Sheriff Mills gives year in review

Friday, January 15, 2016
Poinsett County Sheriff Larry Mills gives a review of 2015 to the Trumann Lions Club. (DT Photo/Anthony Cossey)

Poinsett County Sheriff Larry Mills gave the Trumann Lions Club a review of Poinsett County jail for 2015 at the club's first meeting of the year.

Club president Sandy Teague asked those in attendance three questions to see if anybody knew the answers: How long has Mills been sheriff? Who was his last opponent? Who was the last sheriff before Mills? Several offered guesses, and Teague told the group Mills would give the answers.

"I'm entering my 20th year as sheriff, so 19 years is the correct answer. Gerald Crawford was the last candidate I ran against, and Jimmy Carter was the last sheriff before I took office," Mills said.

"I can remember that first year I ran. We knocked on all the doors in the county. Did it again three weeks later and then once again in the fall. Seems like we campaigned the entire year," Mills said. "It's been such an honor to have served you as sheriff for all these years."

Mills told the group the jail is the sheriff's worst nightmare. "It's a money pit, but it's a necessary money pit," Mills said. Inmate lawsuits are one of the issues the jail faces. "Inmates will sue for things from wanting the menu changed to wanting a newspaper each day. Lawsuits have rose from an average of three a year to 16 a year. We have one inmate who has filed eight lawsuits," Mills said. Mills said most times due process will happen. He's also talked with the sheriffs around the state, and all face the same issue.

Mills also said the inmate population makes it hard to plan a yearly budget. "From 2014 to 2016, the population had doubled. You budget one amount, and then the population rises. You have to have more money," Mills said. "We had a rise toward the end of the year and had to go ask for more money."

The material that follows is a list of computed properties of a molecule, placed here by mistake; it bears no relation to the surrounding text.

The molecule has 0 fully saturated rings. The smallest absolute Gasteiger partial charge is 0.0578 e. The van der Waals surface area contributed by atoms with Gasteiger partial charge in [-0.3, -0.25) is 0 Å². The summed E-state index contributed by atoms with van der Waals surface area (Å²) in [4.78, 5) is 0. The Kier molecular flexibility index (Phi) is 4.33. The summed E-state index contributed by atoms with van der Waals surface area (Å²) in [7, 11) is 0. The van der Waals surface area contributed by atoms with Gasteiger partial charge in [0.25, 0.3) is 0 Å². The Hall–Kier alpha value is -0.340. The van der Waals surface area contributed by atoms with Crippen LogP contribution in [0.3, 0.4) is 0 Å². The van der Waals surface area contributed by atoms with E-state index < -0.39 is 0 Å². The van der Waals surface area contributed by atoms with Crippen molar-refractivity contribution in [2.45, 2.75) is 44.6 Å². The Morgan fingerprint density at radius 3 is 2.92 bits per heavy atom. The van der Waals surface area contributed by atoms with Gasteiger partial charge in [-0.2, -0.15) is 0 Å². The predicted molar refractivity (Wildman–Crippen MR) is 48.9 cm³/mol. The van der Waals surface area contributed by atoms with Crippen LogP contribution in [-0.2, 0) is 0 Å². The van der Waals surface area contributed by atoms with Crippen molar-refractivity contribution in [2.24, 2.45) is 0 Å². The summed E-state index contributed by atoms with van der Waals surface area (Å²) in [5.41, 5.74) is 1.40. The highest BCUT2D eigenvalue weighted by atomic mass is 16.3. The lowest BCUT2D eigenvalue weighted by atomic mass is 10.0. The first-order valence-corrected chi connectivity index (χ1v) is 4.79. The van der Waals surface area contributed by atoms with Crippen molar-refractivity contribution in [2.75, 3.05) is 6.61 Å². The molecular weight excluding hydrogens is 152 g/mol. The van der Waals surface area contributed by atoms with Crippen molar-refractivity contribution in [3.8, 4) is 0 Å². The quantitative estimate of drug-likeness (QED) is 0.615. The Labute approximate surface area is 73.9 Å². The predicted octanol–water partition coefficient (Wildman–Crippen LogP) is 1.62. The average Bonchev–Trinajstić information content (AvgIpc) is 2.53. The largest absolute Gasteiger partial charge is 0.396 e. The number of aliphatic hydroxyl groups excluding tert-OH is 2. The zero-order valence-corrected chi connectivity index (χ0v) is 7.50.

Medical expenses and prescriptions are the most costly things for the jail. "If an inmate gets hurt, we have to take care of him. If someone is bad sick and requires medication, there is a co-pay that is charged. Doesn't mean we will ever collect it because if they have no money on the books, the county has to pay it. We cannot deny anyone's medical care if they are in our custody," Mills said.

Mills said everyone who comes into the jail brags about how nice it is. "It's nice because we have taken care of it, but it is 20 years old and a lot of the equipment is past its service life," Mills said. "It's $100,000 to replace a chiller or boiler, and we are past the life on both of them. We are trying to plan and save money for when either of these goes out on us."

"We had a boiler vent needing repaired, and they wanted $18,000 to fix it. I called Poinsett County Judge Bob Cantrell, who came out and looked at it. He called another company who fixed it for $800. Have to give credit to the judge for saving the county some money on that problem," Mills said.

The fire alarm system has been replaced at the jail, and work is now ongoing on the sprinkler system to bring that up to date. A new digital recorder was purchased for the jail. "It records all calls, radio traffic, and 911 calls. It's very helpful to have recorded material when we to go court on some cases," Mills said.

Mills told the group that he's had a good bunch of deputies. "This group has been good. We continue to train them with the latest training or technology as it becomes available," Mills said.

Mills told the group that it's getting hard to find individuals who want to be a deputy sheriff. "They are becoming a target. They want to be able to go home every night just like everyone else does" Mills said. "Another thing is if a deputy has to use deadly force, that almost guarantees a lawsuit of some sort, and most are not wanting to have to go through that."

Mills ended with heartfelt thanks to the group. "I really want to thank you all for allowing me to have been in this office for all these years. I really appreciate each of you," Mills said.

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